Nine Connecticut police departments and a state police troop showed racial and ethnic disparities in traffic stops they made over a 12-month period, according to a new study by Central Connecticut State University’s Institute for Municipal and Regional Policy.
The most damning evidence from the Racial Profiling Prohibition Project report is that black and Hispanic drivers are more likely to be pulled over during daylight hours than after dark, when officers presumably can’t see who’s behind the wheel nearly as well.
Most of the departments pinpointed as having possible problems by the 292-page study of more than 585,000 traffic stops around the state are in Hartford County, including the Connecticut State Police’s Troop H.
Police officials said the results may be an indication that the study needs to take commuting, shopping, and entertainment travel into account to a greater degree.
Researchers said there may be other factors as well. They said they’ll work closely with the departments to find out what they’re doing and to see if changes might reduce what some may perceive as racial profiling in the traffic stops.
Redding Police Chief Douglas Fuchs, a past president of the Connecticut Police Chiefs Association and a member of the Connecticut Racial Profiling Advisory Board, said that nobody should be stopped based on their race or ethnicity.
He said the data collected on traffic stops can serve a valuable purpose, but it’s important that it’s used by officials “to really move the needle forward” and to unite people on solutions rather than creating more divisions.
“That is what we hope happens going forward,” Fuchs said.
Researchers said that in addition to looking at particular departments, they are also eyeing 25 unidentified individual officers whose stops show racial disparity, perhaps for good reason. The officers are not named in the data, but their own departments will be able to figure out who they are and what might have caused them to be singled out.
Ken Barone, the project manager behind the study, said the officer analysis “should not be viewed as an outright condemnation of a particular police officer, but must be considered within the context of other available information” that supervisors will likely examine.
The overall data points to potential problems in the Hartford-based Troop H and nine municipal departments.
Bloomfield, New Milford, Norwalk, West Hartford, and Wethersfield appeared to target black and Hispanic drivers more frequently, according to the study.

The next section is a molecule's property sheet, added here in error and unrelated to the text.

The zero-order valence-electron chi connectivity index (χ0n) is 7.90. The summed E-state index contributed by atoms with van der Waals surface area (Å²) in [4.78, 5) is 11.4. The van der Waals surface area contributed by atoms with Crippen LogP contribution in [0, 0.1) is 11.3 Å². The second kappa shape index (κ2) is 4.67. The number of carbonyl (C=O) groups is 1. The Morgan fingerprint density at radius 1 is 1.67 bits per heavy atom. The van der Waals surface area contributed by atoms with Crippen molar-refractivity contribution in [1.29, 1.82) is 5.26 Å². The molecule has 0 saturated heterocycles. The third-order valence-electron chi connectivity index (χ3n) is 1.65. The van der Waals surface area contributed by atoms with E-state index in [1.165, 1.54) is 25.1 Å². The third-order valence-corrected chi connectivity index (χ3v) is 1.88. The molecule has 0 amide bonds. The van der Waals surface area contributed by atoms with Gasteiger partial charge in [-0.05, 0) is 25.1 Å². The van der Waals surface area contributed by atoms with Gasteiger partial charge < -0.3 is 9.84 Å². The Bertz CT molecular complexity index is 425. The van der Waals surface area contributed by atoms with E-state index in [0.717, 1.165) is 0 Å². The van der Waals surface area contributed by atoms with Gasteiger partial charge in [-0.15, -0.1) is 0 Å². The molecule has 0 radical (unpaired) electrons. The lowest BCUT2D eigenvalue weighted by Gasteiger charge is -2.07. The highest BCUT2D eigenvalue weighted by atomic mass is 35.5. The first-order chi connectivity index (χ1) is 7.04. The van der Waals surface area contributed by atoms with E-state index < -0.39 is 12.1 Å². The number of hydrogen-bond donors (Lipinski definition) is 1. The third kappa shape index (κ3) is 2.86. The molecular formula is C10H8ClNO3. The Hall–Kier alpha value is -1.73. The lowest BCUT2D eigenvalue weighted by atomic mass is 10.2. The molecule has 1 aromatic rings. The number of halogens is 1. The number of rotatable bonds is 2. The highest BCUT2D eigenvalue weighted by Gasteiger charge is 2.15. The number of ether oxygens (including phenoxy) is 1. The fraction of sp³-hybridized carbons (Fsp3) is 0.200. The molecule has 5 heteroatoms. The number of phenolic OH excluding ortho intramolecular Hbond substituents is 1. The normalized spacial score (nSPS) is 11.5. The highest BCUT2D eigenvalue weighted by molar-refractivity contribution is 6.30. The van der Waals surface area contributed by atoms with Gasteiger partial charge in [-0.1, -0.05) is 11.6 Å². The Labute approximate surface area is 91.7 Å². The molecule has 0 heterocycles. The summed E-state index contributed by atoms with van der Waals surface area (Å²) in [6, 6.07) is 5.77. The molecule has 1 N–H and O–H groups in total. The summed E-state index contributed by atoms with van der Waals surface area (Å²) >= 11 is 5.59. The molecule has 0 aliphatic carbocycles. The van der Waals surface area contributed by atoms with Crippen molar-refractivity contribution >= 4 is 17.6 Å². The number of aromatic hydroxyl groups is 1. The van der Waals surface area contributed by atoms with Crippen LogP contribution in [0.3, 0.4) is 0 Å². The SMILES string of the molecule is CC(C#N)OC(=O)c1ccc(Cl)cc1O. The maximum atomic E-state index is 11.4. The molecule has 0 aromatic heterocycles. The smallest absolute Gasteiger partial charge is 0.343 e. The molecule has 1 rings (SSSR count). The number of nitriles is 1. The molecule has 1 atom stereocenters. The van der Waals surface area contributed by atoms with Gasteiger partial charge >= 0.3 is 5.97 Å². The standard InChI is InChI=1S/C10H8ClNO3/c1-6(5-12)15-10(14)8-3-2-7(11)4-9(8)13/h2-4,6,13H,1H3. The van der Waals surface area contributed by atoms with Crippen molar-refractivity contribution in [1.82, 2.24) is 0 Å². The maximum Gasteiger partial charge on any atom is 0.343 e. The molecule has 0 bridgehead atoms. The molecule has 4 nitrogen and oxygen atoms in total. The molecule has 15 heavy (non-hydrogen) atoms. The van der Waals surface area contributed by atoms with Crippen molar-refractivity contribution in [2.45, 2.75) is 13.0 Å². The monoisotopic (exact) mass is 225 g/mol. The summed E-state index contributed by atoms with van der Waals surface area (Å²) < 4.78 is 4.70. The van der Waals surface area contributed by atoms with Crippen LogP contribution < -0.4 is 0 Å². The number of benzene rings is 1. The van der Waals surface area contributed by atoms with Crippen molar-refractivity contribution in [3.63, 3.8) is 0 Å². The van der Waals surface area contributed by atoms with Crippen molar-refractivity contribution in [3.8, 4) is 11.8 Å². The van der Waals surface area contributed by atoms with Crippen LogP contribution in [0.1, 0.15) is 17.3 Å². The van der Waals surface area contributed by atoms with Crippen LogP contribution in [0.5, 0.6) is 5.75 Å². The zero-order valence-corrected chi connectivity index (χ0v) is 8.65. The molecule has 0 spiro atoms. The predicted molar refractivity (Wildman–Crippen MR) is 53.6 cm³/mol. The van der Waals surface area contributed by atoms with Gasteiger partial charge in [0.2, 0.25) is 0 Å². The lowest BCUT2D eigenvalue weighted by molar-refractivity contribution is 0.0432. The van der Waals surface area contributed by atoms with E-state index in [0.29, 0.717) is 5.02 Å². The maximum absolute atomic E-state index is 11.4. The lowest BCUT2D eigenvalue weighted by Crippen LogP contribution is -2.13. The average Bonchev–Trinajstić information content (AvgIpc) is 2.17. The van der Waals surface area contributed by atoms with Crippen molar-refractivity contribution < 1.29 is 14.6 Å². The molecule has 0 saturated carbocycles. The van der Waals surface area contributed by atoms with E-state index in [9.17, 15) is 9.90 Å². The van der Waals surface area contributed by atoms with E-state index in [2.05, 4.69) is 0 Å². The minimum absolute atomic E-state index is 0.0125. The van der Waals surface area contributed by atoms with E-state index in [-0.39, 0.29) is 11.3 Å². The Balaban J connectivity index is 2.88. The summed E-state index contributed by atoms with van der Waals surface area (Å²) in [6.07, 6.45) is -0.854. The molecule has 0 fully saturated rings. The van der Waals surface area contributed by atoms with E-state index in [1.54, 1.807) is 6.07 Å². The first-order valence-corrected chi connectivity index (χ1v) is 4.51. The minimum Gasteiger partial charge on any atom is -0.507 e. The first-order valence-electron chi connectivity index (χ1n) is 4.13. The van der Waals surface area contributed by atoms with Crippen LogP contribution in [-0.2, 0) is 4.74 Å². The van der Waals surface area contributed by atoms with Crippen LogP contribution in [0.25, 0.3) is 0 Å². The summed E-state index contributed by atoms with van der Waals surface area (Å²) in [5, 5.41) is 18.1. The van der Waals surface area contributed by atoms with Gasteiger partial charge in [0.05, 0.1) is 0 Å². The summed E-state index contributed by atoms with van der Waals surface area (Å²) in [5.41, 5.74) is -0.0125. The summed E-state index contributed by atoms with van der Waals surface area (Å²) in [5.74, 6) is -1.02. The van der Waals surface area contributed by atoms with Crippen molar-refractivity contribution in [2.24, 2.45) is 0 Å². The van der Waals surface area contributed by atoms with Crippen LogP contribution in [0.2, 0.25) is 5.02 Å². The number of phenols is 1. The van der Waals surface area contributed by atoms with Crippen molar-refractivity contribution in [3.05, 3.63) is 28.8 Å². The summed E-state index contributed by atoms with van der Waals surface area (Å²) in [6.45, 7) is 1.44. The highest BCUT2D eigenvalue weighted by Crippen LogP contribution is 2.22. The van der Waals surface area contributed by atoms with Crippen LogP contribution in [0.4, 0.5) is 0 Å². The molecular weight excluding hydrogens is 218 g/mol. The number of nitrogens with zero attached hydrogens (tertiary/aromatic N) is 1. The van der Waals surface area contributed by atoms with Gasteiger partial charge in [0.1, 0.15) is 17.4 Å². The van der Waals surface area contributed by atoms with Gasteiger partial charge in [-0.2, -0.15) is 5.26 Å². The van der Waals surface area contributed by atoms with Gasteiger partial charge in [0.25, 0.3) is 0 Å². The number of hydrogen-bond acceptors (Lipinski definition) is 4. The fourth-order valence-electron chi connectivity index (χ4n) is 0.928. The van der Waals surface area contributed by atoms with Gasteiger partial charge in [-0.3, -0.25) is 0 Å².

Meriden, Newington, Trumbull, and Windsor were also found to have consistent disparities that raise the potential of racial and ethnic bias, the study found.
While the nine towns and Troop H are statistical outliers this year, it doesn’t necessarily mean they’re engaged in racial profiling, officials cautioned.
James Fazzalaro, a research and policy analyst for the Connecticut Racial Profiling Prohibition Project, pointed out that four municipalities on last year’s list of potential problems aren’t on the list this year. There are a number of reasons for it, but one of them is that changes in police policy can make a difference.
Officials pointed out that Hamden, for example, de-emphasized traffic stops for equipment-related issues in the minority neighborhoods along its border with New Haven, a move that improved its record without apparently crimping its success since crime rates also fell.
The “veil of darkness” data, which takes into account stops made during twilight hours that are dark some times of year but light other times, is a possibly illuminating glimpse of how racial and ethnic biases may influence police stops.
There’s a lot of complicated math involved — the result of a 2006 paper by a couple of prominent professors — but the bottom line is that data from some departments appears to indicate officers are more apt to pull over minority drivers when they can see them.
“Daylight is much easier for an officer to identify race and ethnicity of a driver,” Barone said.
The data gathered for the report is available online along with the report, which can be found at www.ctrp3.org.
Barone said that Connecticut is out front on the issue, dipping into far more data on traffic stops than most states. Taken together, the data provides “a good tool” for police and everyone interested in the issue, he said.
Former lawmaker William Dyson, chairman of the advisory board, said he appreciates that the effort to resolve the profiling issue has brought out a spirit of cooperation.
“We have different views about things. But it has not stopped us from being able to work together, Dyson said. “It proves that you can get things done. People can work together. And that there’s nothing to fear from that working together.”